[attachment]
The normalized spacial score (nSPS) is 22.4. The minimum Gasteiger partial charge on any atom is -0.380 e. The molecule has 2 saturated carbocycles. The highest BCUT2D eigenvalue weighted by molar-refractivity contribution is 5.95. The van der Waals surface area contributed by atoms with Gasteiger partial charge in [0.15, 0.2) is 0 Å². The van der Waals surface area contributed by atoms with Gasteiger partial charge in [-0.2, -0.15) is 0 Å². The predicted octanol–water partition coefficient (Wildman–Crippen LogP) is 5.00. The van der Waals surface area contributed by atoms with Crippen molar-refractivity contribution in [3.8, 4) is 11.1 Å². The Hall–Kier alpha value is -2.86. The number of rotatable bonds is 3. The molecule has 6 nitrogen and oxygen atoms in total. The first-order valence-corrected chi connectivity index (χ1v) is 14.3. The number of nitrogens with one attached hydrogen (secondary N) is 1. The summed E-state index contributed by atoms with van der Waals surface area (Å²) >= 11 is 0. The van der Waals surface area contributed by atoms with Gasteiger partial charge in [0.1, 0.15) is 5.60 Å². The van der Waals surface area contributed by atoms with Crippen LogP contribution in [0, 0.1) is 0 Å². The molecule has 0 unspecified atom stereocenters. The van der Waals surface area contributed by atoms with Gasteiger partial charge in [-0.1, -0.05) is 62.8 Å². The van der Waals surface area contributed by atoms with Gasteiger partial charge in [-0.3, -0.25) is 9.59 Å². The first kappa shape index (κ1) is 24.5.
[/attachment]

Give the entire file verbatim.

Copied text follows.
The normalized spacial score (nSPS) is 22.4. The minimum Gasteiger partial charge on any atom is -0.380 e. The molecule has 2 saturated carbocycles. The highest BCUT2D eigenvalue weighted by molar-refractivity contribution is 5.95. The van der Waals surface area contributed by atoms with Gasteiger partial charge in [0.15, 0.2) is 0 Å². The van der Waals surface area contributed by atoms with Gasteiger partial charge in [-0.2, -0.15) is 0 Å². The predicted octanol–water partition coefficient (Wildman–Crippen LogP) is 5.00. The van der Waals surface area contributed by atoms with Crippen molar-refractivity contribution in [3.8, 4) is 11.1 Å². The Hall–Kier alpha value is -2.86. The number of rotatable bonds is 3. The molecule has 6 nitrogen and oxygen atoms in total. The first-order valence-corrected chi connectivity index (χ1v) is 14.3. The number of nitrogens with one attached hydrogen (secondary N) is 1. The summed E-state index contributed by atoms with van der Waals surface area (Å²) >= 11 is 0. The van der Waals surface area contributed by atoms with Gasteiger partial charge in [0.1, 0.15) is 5.60 Å². The van der Waals surface area contributed by atoms with Crippen LogP contribution in [0, 0.1) is 0 Å². The molecule has 0 unspecified atom stereocenters. The van der Waals surface area contributed by atoms with Gasteiger partial charge in [-0.1, -0.05) is 62.8 Å². The van der Waals surface area contributed by atoms with Gasteiger partial charge in [-0.3, -0.25) is 9.59 Å². The first kappa shape index (κ1) is 24.5.